Through the coupling of the OGCM to both an EMBM and a simplified dynamical AGCM we will be able to quantitatively examine whether or not feedbacks in the coupled system dampen, enhance or excite such variability.

3.5 Sub-grid-scale parameterizations

Recent advances have been made in the parameterization of sub-grid scale mixing associated with mesoscale eddies (Gent and McWilliams, 1990 -- hereafter GM; Danabasoglu et al. 1994) in coarse resolution OGCMs. Danabasoglu et al. (1994) have illustrated promising initial results from experiments using their parameterization for mesoscale eddy-induced mixing. When their parameterization was incorporated into a global ocean model the thermocline became sharper, the deep ocean became colder, the meridional transport of heat and salt became greater and the overturning in the North Atlantic expanded meridionally. All of these features are improvements on the results obtained in global models using traditional horizontal/vertical mixing schemes. Furthermore, in the Southern Ocean, the Deacon Cell vanished through an eddy-induced cancellation of the mean flow advection of tracers. The result was a reduction in the heat and salt transport by the ocean across the Antarctic Circumpolar Current.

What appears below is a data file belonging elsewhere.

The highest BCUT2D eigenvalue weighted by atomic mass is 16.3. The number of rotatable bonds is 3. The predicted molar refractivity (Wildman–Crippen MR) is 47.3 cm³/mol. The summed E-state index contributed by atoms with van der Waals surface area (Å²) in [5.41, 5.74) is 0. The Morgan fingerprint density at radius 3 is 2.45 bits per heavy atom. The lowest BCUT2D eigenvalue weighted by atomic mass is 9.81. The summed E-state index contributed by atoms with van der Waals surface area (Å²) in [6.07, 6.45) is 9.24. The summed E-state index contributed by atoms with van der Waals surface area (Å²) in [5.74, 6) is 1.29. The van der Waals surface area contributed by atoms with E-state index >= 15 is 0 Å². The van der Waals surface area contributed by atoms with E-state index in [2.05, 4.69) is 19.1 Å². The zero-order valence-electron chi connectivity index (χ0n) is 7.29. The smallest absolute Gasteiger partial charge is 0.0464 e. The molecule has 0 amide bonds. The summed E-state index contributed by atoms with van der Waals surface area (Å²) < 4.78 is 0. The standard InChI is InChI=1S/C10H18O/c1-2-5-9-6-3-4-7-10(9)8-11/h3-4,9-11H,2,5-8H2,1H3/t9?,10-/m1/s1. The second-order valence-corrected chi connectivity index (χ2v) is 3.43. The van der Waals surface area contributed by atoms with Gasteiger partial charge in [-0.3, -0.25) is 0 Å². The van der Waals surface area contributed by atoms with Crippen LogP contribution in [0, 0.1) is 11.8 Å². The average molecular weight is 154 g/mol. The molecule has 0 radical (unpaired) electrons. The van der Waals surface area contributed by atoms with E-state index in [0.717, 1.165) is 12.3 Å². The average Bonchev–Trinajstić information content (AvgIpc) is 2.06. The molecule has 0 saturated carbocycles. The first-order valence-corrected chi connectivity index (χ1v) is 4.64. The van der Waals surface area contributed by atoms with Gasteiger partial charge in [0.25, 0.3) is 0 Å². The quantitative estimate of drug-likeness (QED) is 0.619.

Robitaille and Weaver (1995) examined three sub-grid scale mixing parameterizations (lateral/vertical; isopycnal/diapycnal; GM) using a global ocean model in an attempt to determine which yielded the best ocean climate. Observations and model CFC-11 distributions, in both the North and South Atlantic, were used in the model validation. While the isopycnal/ diapycnal mixing scheme did improve the deep ocean potential temperature and salinity distributions, when compared to results from the traditional lateral/vertical mixing scheme, the CFC-11 distribution was significantly worse due to too much mixing in the southern ocean. The GM parameterization, on the other hand, significantly improved the deep ocean potential temperature, salinity and CFC-11 distributions when compared to both of the other schemes. The main improvement came from a reduction of CFC-11 uptake in the southern ocean where the "bolus" transport canceled the mean advection of tracers and hence caused the Deacon Cell to disappear. These results suggest that the asymmetric response found in CO2 increase experiments, whereby the climate over the Southern Ocean does not warm as much as in the northern hemisphere, may be an artifact of the particular sub-grid scale mixing schemes used.